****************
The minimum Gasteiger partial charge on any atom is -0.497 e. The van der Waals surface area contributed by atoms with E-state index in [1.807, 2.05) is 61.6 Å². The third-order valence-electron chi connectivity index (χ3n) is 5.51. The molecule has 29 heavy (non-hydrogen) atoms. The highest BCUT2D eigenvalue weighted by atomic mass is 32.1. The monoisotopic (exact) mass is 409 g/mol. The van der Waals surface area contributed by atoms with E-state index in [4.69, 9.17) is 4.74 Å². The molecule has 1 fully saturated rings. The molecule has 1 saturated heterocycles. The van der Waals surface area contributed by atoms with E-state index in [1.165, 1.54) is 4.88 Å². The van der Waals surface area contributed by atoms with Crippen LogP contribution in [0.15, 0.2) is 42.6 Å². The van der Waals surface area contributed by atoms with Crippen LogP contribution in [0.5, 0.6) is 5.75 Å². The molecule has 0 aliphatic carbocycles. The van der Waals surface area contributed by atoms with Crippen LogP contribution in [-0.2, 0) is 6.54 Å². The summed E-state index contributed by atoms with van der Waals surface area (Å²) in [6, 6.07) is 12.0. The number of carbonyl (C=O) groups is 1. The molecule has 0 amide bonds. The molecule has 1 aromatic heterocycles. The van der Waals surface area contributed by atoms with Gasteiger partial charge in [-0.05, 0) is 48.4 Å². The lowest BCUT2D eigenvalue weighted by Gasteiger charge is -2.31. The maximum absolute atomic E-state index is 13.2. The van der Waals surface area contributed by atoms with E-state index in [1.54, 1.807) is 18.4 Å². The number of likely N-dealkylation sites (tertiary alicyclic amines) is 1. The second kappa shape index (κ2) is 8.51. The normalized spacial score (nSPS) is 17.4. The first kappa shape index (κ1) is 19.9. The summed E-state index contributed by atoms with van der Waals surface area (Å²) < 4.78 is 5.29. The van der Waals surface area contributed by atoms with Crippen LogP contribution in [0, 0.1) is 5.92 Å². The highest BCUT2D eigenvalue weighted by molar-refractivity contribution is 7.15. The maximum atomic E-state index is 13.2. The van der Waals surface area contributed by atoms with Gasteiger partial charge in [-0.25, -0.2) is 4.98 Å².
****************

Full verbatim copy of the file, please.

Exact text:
The minimum Gasteiger partial charge on any atom is -0.497 e. The van der Waals surface area contributed by atoms with E-state index in [1.807, 2.05) is 61.6 Å². The third-order valence-electron chi connectivity index (χ3n) is 5.51. The molecule has 29 heavy (non-hydrogen) atoms. The highest BCUT2D eigenvalue weighted by atomic mass is 32.1. The monoisotopic (exact) mass is 409 g/mol. The van der Waals surface area contributed by atoms with E-state index in [4.69, 9.17) is 4.74 Å². The molecule has 1 fully saturated rings. The molecule has 1 saturated heterocycles. The van der Waals surface area contributed by atoms with E-state index in [1.165, 1.54) is 4.88 Å². The van der Waals surface area contributed by atoms with Crippen LogP contribution in [0.15, 0.2) is 42.6 Å². The van der Waals surface area contributed by atoms with Crippen LogP contribution in [0.5, 0.6) is 5.75 Å². The molecule has 0 aliphatic carbocycles. The van der Waals surface area contributed by atoms with Crippen LogP contribution in [-0.2, 0) is 6.54 Å². The summed E-state index contributed by atoms with van der Waals surface area (Å²) in [6, 6.07) is 12.0. The number of carbonyl (C=O) groups is 1. The molecule has 0 amide bonds. The molecule has 1 aromatic heterocycles. The van der Waals surface area contributed by atoms with Gasteiger partial charge in [-0.05, 0) is 48.4 Å². The lowest BCUT2D eigenvalue weighted by Gasteiger charge is -2.31. The maximum absolute atomic E-state index is 13.2. The van der Waals surface area contributed by atoms with E-state index in [1.54, 1.807) is 18.4 Å². The number of likely N-dealkylation sites (tertiary alicyclic amines) is 1. The second kappa shape index (κ2) is 8.51. The normalized spacial score (nSPS) is 17.4. The first kappa shape index (κ1) is 19.9. The summed E-state index contributed by atoms with van der Waals surface area (Å²) < 4.78 is 5.29. The van der Waals surface area contributed by atoms with Crippen LogP contribution in [0, 0.1) is 5.92 Å². The highest BCUT2D eigenvalue weighted by molar-refractivity contribution is 7.15. The maximum atomic E-state index is 13.2. The van der Waals surface area contributed by atoms with Gasteiger partial charge in [-0.25, -0.2) is 4.98 Å².